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Looking to build a startup? The Business Model Canvas can help.

Contributor: David Brim March 22, 2017

Recently I was a judge in UCF’s business model competition. I’ve judged multiple business plan competitions in the past, but the business model competition was very different. Rather than focus on the business opportunity, the unique offering, team and likelihood for success; the business model competition focuses on the journey that the entrepreneur has been through to arrive at their current state.

UCF Business Model Competition Judges

UCF Business Model Competition Judges

The business model competition is based on lean start-up principles. The belief is that a start-up is in continual exploration to uncover a scalable  business model.

Most successful start-ups don’t end up doing exactly what they had planned initially. There are many lessons that start-up entrepreneurs go through along their journey. As a result of these lessons a series of pivots, or course adjustments, are made by the entrepreneur to help their startup better adapt to their respective environment (or find a new environment that fits them best).

Developing a full business plan can take substantial amounts of time and in the end may be invalidated once you actually get into the market and learn.

The business model canvas is used to help start-ups consider the major aspects that comprise their proposed venture and business model.

I’ve added a copy of the business model canvas below:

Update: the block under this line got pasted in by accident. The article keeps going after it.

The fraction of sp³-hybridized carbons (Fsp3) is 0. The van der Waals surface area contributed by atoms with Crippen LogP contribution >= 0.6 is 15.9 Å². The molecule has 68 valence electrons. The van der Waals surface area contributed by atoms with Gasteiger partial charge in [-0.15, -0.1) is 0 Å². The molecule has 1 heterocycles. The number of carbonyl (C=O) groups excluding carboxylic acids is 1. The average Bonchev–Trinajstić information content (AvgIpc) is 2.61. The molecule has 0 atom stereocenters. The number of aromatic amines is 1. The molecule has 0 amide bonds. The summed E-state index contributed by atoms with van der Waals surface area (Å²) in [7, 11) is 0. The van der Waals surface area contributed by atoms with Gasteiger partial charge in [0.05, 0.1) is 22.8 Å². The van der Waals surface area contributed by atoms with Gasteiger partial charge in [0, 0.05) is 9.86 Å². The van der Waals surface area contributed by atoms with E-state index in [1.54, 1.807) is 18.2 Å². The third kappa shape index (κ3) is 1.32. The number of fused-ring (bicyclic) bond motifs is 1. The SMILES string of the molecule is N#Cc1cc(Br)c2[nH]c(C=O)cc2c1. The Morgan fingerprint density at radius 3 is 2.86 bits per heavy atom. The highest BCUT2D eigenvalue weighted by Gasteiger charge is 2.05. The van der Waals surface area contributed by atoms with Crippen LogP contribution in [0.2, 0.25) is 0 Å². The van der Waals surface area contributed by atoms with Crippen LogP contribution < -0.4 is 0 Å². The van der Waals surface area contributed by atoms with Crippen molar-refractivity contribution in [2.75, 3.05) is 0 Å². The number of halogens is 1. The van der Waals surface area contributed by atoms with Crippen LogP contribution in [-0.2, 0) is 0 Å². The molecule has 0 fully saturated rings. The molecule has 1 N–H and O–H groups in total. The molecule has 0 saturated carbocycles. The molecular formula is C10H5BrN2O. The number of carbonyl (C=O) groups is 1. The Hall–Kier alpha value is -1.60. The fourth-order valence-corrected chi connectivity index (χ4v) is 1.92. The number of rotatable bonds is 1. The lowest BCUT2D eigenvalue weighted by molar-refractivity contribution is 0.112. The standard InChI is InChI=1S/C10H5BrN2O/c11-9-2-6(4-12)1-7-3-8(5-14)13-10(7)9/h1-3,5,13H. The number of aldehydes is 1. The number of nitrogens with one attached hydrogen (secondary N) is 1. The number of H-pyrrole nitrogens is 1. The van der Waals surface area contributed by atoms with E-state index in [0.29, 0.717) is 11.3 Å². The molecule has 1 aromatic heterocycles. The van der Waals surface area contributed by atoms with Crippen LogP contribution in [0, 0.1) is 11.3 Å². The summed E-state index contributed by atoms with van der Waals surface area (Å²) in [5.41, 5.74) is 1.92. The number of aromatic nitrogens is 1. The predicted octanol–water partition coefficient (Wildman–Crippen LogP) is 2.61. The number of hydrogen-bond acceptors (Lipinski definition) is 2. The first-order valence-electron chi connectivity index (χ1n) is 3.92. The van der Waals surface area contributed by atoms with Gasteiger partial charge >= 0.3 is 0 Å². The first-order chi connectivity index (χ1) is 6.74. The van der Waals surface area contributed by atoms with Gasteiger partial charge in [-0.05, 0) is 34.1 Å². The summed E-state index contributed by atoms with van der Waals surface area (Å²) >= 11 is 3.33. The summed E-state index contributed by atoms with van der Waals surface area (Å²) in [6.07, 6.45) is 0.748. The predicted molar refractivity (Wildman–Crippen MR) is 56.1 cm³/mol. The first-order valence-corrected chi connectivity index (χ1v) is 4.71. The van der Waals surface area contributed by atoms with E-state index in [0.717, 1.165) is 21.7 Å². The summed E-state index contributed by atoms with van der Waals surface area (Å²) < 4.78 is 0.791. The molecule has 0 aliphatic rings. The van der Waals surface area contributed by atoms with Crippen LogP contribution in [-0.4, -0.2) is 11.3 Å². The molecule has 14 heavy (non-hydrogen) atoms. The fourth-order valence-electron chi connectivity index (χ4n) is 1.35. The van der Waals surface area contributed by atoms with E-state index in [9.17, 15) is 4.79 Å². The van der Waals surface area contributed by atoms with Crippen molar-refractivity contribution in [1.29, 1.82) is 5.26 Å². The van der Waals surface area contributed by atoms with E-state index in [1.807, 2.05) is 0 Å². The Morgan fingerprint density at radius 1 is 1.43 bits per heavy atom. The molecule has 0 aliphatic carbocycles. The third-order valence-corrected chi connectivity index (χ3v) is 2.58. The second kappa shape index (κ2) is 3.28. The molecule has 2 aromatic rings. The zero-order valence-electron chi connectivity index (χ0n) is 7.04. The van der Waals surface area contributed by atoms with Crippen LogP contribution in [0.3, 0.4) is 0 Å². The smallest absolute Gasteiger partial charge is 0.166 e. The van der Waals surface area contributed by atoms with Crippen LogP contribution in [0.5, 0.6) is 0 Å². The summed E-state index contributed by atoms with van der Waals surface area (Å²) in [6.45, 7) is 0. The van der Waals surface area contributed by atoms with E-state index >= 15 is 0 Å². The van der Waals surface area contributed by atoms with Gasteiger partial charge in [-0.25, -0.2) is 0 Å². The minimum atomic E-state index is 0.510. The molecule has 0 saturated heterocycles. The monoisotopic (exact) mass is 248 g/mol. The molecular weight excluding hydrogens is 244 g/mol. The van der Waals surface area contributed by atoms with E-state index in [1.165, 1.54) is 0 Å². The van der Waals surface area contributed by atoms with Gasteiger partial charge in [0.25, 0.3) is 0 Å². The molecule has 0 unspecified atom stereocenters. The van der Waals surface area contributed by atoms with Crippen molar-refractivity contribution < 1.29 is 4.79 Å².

After proposing an initial business model you should then develop key assumptions to test before investing substantial amounts of time and money in a venture. I’ll give a personal example.

Background for example: Several months back my start-up Bright Impact, a solution for assessing the impact of service learning programs in higher-ed, was approached by an NBA team. They desired to track their corporate social responsibility impact through our tool.

I didn’t want to immediately customize our software for that sports team because we would be going into a completely different market, become distracted from current objectives and potentially stray away from our brand positioning. At the same time I didn’t want to ignore a big potential opportunity if our product could solve a large need that another market had.

I decided to create a test to validate my assumption.

My assumption: Large corporations, including professional sports team, could benefit and would pay for Bright Impact to assess their CSR activities.